Teach Kids How to Comfort Others
I had a different topic scheduled for this week, but then one of those unexpected crises hit my family. I was driving home from the Great Homeschool Convention in Greenville, South Carolina, when my husband called. The right side of his body had suddenly gone numb. He was exhibiting at a librarian's conference at the time. We didn't know it then, but my fit, healthy husband had had a stroke.
We were shocked to say the least, and it's safe to say we are still coming to terms with a new reality: medical testing, daily meds, and questions about the future. We are enormously grateful to God, however, that the stroke was small and did not result in disability.
This episode is not about strokes or even stress, which we have also had an abundance of. It's about teaching our kids to help those who are hurting.Listen to the podcast
How to Teach Kids to Comfort Others
When my husband's stroke was diagnosed, I immediately texted my two kids in college. I got no response until the next day when one of them texted an unrelated question. I was shocked again. I told them so.
One of them said he hadn't known what to say. The other had been very busy and wasn't feeling well. I was disappointed in how they responded, but I was also mad at myself. I hadn't taught my kids how to help those who are hurting. As a result, they responded the way so many adults do. I immediately talked with my younger kids about how to respond. I realized that I wanted to encourage you to have these same conversations with your kids.
How to Help Others Reference
I contributed to the book The Art of Helping by Lauren Littauer Briggs. It's an excellent resource with helpful responses for a variety of hurting people. I encourage you to get a copy to keep as a reference.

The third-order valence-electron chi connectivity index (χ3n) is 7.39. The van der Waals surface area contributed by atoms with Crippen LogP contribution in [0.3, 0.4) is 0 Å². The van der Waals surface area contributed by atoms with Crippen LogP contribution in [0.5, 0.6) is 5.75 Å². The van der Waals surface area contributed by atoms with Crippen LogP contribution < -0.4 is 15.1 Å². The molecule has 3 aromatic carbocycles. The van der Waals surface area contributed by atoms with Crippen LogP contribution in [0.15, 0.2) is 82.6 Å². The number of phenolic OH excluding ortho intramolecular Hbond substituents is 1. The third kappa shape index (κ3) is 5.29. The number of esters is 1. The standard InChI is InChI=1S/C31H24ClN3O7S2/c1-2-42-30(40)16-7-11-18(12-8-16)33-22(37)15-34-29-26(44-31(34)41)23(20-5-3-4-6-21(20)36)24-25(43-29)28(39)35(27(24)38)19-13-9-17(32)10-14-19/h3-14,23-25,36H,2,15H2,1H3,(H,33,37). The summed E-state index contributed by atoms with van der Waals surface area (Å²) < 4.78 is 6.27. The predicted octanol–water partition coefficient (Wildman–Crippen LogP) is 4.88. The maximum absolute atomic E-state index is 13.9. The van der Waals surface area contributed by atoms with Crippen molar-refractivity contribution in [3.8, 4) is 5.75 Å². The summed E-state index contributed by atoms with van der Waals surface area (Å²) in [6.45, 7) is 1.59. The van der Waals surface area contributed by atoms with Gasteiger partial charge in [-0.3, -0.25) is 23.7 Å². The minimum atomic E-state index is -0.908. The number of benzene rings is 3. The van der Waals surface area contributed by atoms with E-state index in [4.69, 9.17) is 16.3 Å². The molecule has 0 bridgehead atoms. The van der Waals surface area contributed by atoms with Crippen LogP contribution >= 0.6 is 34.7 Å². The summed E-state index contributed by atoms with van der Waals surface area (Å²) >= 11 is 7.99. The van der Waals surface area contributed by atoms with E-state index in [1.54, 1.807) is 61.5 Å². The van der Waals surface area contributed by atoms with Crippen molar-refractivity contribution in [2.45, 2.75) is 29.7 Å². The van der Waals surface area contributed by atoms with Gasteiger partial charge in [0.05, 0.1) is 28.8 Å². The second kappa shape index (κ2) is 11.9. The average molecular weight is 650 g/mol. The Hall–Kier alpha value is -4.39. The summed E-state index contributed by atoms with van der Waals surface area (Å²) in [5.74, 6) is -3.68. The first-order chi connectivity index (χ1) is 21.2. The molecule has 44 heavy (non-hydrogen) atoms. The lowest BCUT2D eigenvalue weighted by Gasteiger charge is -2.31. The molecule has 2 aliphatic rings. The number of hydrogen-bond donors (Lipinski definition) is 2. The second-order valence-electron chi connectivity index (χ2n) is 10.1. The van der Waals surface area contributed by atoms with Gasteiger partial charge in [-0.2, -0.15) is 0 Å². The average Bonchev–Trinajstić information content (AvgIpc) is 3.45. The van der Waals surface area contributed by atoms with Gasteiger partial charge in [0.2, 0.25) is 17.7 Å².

In the book, you'll find a variety of unhelpful responses too. The contributors like me remember these unhelpful responses very clearly because of the emotions surrounding our loss or trial. If we or our kids fail to provide loving support of family and friends when they're hurting, they're unlikely to forget. These situations are vital opportunities for us to share the love of Christ. That's why I believe we must teach our kids how to help.
The Most Common Reason We Don't Help
My son's honest reason for not responding to the news that his dad had had a stroke is the most common reason we don't help hurting people: We don't know what to say. We're afraid of saying or doing the wrong thing. We're afraid of making people cry, of making the pain worse. And certainly we can say or do the wrong things, but not providing loving support is the worst thing we can do.
I told my younger kids that if anything like this happens in the future, a response is required–preferably a phone call and not a text, and certainly not a heart on a social media post with no comment. Depending on the closeness of the relationship, a visit, call, card, or message is appropriate. We had a friend of my husband's say he didn't want to bother him with a call. I reassured him that it would be welcomed. If you aren't sure what level of support is okay, ask.
What You Should Say When You Don't Know What to Say
What should you say if you don't know what to say? Start with, “I'm so sorry for your loss; I'm sorry this happened; I'm sorry for what you're going through.” Adding, “I love you” and “I'm praying for you” are never wrong to say, even if you're supporting someone who is not a Christian. If you're seeing someone in person, a hug, rubbing a shoulder, and sympathetic tears are powerful ways of caring for someone in crisis.
Busyness: Another Common Reason We Don't Help